bacteria: Tiny, single-celled, prokaryotic organisms that can survive in a wide variety of environments. Some cause serious infectious diseases in humans, other animals, and plants.
base: The DNA molecule is a chain of nucleotide units; each unit consists of a backbone made of a sugar and a phosphate group, with a nitrogenous base attached. The base in a unit is one of adenine (A), guanine (G), cytosine (C),or thymine (T). In RNA, uracil (U) is used instead of thymine. A and G belong to the chemical class called purines; C, T, and U are pyrimidines.
Batesian mimicry: A kind of mimicry in which one non-poisonous species (the Batesian mimic) mimics another poisonous species.
belemnite: An extinct marine invertebrate that was related to squid, octopi, and chambered nautiluses. We know from the fossil record that belemnites were common in the Jurassic period and had bullet-shaped internal skeletons.
big bang theory: The theory that states that the universe began in a state of compression to infinite density, and that in one instant all matter and energy began expanding and have continued expanding ever since.
biodiversity (or biological diversity): A measure of the variety of life, biodiversity is often described on three levels. Ecosystem diversity describes the variety of habitats present; species diversity is a measure of the number of species and the number of individuals of each species present; genetic diversity refers to the total amount of genetic variability present.
bioengineered food: Food that has been produced through genetic modification using techniques of genetic engineering.
biogenetic law: Name given by Haeckel to recapitulation.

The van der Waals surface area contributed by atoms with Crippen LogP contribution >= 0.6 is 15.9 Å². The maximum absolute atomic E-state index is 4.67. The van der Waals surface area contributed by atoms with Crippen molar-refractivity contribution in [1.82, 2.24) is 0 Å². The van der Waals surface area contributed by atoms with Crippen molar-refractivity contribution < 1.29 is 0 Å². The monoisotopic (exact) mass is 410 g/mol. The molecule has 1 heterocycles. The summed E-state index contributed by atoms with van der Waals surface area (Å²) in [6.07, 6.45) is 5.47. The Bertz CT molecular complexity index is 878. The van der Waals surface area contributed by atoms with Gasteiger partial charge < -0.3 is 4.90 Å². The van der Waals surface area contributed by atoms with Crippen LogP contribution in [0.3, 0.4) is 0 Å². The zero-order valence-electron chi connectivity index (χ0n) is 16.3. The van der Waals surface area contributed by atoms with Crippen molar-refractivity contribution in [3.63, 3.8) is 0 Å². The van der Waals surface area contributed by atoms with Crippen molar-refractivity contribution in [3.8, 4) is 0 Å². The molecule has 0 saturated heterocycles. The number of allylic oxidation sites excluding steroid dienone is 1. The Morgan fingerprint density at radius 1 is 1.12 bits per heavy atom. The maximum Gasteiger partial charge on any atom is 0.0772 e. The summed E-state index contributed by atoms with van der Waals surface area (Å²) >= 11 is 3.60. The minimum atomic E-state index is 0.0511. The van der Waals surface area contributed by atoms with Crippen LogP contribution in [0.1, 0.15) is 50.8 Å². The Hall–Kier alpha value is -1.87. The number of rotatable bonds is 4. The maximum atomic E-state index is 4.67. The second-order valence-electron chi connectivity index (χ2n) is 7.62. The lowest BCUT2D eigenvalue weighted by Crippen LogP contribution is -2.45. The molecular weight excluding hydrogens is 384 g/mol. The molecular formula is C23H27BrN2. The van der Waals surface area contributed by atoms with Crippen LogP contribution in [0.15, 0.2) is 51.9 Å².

biogeography: The study of patterns of geographical distribution of plants and animals across Earth, and the changes in those distributions over time.
biological species concept: The concept of species, according to which a species is a set of organisms that can interbreed among each other. Compare with cladistic species concept, ecological species concept, phenetic species concept, and recognition species concept.
biometrics: The quantitative study of characters of organisms.
biosphere: The part of Earth and its atmosphere capable of sustaining life.
bipedalism: Of hominids, walking upright on two hind legs; more generally, using two legs for locomotion.
bivalve: A mollusk that has a two-part hinged shell. Bivalves include clams, oysters, scallops, mussels, and other shellfish.
Blackmore, Susan: A psychologist interested in memes and the theory of memetics, evolutionary theory, consciousness, the effects of meditation, and why people believe in the paranormal. A recent book, The Meme Machine, offers an introduction to the subject of memes.
blending inheritance: The historically influential but factually erroneous theory that organisms contain a blend of their parents' hereditary factors and pass that blend on to their offspring. Compare with Mendelian inheritance.
botanist: A scientist who studies plants.
brachiopod: Commonly known as "lamp shells," these marine invertebrates resemble bivalve mollusks because of their hinged shells. Brachiopods were at their greatest abundance during the Paleozoic and Mesozoic eras.
Brodie, Edmund D., III: A biologist who studies the causes and evolutionary implications of interactions among traits in predators and their prey. Much of his work concentrates on the coevolutionary arms race between newts that posess tetrodotoxin, one of the most potent known toxins, and the resistant garter snakes who prey on them.
Brodie, Edmund D., Jr.: A biologist recognized internationally for his work on the evolution of mechanisms in amphibians that allow them to avoid predators. These mechanisms include toxins carried in skin secretions, coloration, and behavior.
Bruner, Jerome: A psychologist and professor at Harvard and Oxford Universities, and a prolific author whose book, The Process of Education, encouraged curriculum innovation based on theories of cognitive development.
bryozoan: A tiny marine invertebrate that forms a crust-like colony; colonies ofbryozoans may look like scaly sheets on seaweed.
Burney, David: A biologist whose research has focused on endangered species, paleoenvironmental studies, and causes of extinction in North America, Africa, Madagascar, Hawaii, and the West Indies.